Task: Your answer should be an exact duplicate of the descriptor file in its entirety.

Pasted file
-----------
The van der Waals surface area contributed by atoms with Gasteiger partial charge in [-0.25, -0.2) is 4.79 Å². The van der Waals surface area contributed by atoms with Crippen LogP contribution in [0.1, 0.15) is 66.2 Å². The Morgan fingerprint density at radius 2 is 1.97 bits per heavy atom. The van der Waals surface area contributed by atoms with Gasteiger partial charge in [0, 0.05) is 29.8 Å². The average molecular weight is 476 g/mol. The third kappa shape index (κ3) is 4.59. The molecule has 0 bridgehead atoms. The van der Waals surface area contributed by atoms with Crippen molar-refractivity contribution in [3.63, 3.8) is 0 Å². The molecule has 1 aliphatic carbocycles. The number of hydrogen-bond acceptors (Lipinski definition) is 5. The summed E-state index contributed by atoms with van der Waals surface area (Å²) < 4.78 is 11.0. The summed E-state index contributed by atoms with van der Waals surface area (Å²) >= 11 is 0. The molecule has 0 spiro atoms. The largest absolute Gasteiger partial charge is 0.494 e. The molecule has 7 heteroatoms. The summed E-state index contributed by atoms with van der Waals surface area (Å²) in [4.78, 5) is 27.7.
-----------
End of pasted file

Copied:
The van der Waals surface area contributed by atoms with Gasteiger partial charge in [-0.25, -0.2) is 4.79 Å². The van der Waals surface area contributed by atoms with Crippen LogP contribution in [0.1, 0.15) is 66.2 Å². The Morgan fingerprint density at radius 2 is 1.97 bits per heavy atom. The van der Waals surface area contributed by atoms with Gasteiger partial charge in [0, 0.05) is 29.8 Å². The average molecular weight is 476 g/mol. The third kappa shape index (κ3) is 4.59. The molecule has 0 bridgehead atoms. The van der Waals surface area contributed by atoms with Crippen molar-refractivity contribution in [3.63, 3.8) is 0 Å². The molecule has 1 aliphatic carbocycles. The number of hydrogen-bond acceptors (Lipinski definition) is 5. The summed E-state index contributed by atoms with van der Waals surface area (Å²) < 4.78 is 11.0. The summed E-state index contributed by atoms with van der Waals surface area (Å²) >= 11 is 0. The molecule has 0 spiro atoms. The largest absolute Gasteiger partial charge is 0.494 e. The molecule has 7 heteroatoms. The summed E-state index contributed by atoms with van der Waals surface area (Å²) in [4.78, 5) is 27.7.